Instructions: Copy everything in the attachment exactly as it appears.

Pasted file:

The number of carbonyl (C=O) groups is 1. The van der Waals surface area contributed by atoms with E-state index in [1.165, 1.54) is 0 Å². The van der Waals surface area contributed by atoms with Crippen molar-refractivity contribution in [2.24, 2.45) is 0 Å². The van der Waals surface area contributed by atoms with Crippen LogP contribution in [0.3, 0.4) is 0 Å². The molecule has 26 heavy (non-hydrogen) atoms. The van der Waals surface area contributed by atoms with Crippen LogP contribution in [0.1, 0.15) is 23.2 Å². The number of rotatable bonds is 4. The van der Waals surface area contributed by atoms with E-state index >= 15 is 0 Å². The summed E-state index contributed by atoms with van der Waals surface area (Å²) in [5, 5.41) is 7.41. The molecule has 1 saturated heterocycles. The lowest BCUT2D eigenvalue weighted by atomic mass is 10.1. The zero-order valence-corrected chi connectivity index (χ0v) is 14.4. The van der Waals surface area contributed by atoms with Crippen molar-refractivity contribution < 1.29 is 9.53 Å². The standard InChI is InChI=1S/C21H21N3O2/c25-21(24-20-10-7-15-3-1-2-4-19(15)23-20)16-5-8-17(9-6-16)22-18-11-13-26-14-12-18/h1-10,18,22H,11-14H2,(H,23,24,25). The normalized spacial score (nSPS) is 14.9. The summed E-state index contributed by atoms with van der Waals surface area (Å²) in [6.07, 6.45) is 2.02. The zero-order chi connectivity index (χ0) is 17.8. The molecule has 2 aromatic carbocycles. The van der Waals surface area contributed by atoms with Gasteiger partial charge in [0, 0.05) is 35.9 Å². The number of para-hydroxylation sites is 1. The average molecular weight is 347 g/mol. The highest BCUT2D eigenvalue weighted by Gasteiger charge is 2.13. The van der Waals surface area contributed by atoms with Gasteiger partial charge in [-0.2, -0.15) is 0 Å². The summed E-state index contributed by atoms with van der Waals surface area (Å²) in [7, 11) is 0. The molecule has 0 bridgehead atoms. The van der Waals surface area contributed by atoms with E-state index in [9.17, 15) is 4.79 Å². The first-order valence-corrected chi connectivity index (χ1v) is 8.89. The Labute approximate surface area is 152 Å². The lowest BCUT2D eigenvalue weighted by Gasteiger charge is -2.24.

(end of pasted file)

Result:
The number of carbonyl (C=O) groups is 1. The van der Waals surface area contributed by atoms with E-state index in [1.165, 1.54) is 0 Å². The van der Waals surface area contributed by atoms with Crippen molar-refractivity contribution in [2.24, 2.45) is 0 Å². The van der Waals surface area contributed by atoms with Crippen LogP contribution in [0.3, 0.4) is 0 Å². The molecule has 26 heavy (non-hydrogen) atoms. The van der Waals surface area contributed by atoms with Crippen LogP contribution in [0.1, 0.15) is 23.2 Å². The number of rotatable bonds is 4. The van der Waals surface area contributed by atoms with E-state index >= 15 is 0 Å². The summed E-state index contributed by atoms with van der Waals surface area (Å²) in [5, 5.41) is 7.41. The molecule has 1 saturated heterocycles. The lowest BCUT2D eigenvalue weighted by atomic mass is 10.1. The zero-order valence-corrected chi connectivity index (χ0v) is 14.4. The van der Waals surface area contributed by atoms with Crippen molar-refractivity contribution < 1.29 is 9.53 Å². The standard InChI is InChI=1S/C21H21N3O2/c25-21(24-20-10-7-15-3-1-2-4-19(15)23-20)16-5-8-17(9-6-16)22-18-11-13-26-14-12-18/h1-10,18,22H,11-14H2,(H,23,24,25). The normalized spacial score (nSPS) is 14.9. The summed E-state index contributed by atoms with van der Waals surface area (Å²) in [6.07, 6.45) is 2.02. The zero-order chi connectivity index (χ0) is 17.8. The molecule has 2 aromatic carbocycles. The van der Waals surface area contributed by atoms with Gasteiger partial charge in [0, 0.05) is 35.9 Å². The number of para-hydroxylation sites is 1. The average molecular weight is 347 g/mol. The highest BCUT2D eigenvalue weighted by Gasteiger charge is 2.13. The van der Waals surface area contributed by atoms with Gasteiger partial charge in [-0.2, -0.15) is 0 Å². The summed E-state index contributed by atoms with van der Waals surface area (Å²) in [7, 11) is 0. The molecule has 0 bridgehead atoms. The van der Waals surface area contributed by atoms with E-state index in [9.17, 15) is 4.79 Å². The first-order valence-corrected chi connectivity index (χ1v) is 8.89. The Labute approximate surface area is 152 Å². The lowest BCUT2D eigenvalue weighted by Gasteiger charge is -2.24.